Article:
The Federalist Papers were a series of newspaper articles written in defense of the US Constitution.
“As an American citizen, I take great pride in my country, her prosperity annd institutions, and would defend any State if her rights were invaded. But I can anticipiate no greater calamity for the country than a dissolution of the Union. It would be an accumulation of all the evils we complain of, and I am willing to sacrifice everything but honor for its preservation.”


About four months later he wrote to his sister, on April 20, 1861:
“With all my devotion to the Union and the feeling of loyalty and duty of an American citizen, I have not been able to make up my mind to raise my hand against my relatives, my children, my home.”

That same day Lee wrote a letter to General Winfield Scott, tendering his resignation of the U.S. Army:
“I therefore tender my resignation, which I request you will recommend for acceptance. It would have been presented at once but for the struggle it has cost me to separate myself from a service to which I have devoted the best years of my life, and all the ability I possessed.”

“Mr. Blair, I look upon secession as anarchy. If I owned the four millions of slaves in the South, I should sacrifice all for the Union but how can I draw my sword upon Virginia?”“As an American citizen, I take great pride in my country, her prosperity annd institutions, and would defend any State if her rights were invaded. But I can anticipiate no greater calamity for the country than a dissolution of the Union. It would be an accumulation of all the evils we complain of, and I am willing to sacrifice everything but honor for its preservation.”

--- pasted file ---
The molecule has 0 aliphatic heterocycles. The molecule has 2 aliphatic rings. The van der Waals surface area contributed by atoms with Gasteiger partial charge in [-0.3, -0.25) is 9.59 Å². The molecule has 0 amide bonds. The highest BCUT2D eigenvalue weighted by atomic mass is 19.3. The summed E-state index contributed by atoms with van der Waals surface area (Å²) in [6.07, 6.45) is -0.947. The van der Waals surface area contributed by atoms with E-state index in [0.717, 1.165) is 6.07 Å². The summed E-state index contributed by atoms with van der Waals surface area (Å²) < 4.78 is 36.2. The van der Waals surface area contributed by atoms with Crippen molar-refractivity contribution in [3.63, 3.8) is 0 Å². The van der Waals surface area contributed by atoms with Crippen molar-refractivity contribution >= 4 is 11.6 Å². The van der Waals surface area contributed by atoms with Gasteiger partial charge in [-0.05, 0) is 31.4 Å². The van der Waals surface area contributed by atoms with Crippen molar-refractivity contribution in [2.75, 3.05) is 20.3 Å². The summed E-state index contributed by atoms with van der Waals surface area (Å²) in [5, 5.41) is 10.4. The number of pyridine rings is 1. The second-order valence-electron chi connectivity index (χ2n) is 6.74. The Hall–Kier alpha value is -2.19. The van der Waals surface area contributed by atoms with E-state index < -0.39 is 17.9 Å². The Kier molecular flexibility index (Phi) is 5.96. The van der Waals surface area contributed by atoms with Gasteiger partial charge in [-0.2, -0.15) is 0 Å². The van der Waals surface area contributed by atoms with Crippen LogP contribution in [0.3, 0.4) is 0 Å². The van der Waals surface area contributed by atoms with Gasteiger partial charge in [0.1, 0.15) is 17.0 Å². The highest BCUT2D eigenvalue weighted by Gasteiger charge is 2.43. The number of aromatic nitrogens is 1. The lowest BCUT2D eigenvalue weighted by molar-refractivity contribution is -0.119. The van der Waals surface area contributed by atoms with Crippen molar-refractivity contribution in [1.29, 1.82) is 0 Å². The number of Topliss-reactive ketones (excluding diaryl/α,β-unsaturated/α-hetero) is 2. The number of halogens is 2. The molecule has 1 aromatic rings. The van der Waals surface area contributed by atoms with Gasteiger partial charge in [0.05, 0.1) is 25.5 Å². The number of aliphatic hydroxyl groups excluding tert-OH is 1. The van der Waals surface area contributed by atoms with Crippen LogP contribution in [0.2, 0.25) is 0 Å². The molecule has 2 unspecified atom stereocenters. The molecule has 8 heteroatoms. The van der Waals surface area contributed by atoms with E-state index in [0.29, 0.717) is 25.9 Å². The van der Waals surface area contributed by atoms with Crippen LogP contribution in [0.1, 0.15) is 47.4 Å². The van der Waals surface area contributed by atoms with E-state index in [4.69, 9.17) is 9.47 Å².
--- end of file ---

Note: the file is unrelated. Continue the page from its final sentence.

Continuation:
Robert E. Lee, January 23, 1861 (in a letter to his son Custis)
When Lee wrote this, six southern States had already seceded.

About four months later he wrote to his sister, on April 20, 1861:
“With all my devotion to the Union and the feeling of loyalty and duty of an American citizen, I have not been able to make up my mind to raise my hand against my relatives, my children, my home.”

That same day Lee wrote a letter to General Winfield Scott, tendering his resignation of the U.S. Army:
“I therefore tender my resignation, which I request you will recommend for acceptance. It would have been presented at once but for the struggle it has cost me to separate myself from a service to which I have devoted the best years of my life, and all the ability I possessed.”

“Mr. Blair, I look upon secession as anarchy. If I owned the four millions of slaves in the South, I should sacrifice all for the Union but how can I draw my sword upon Virginia?”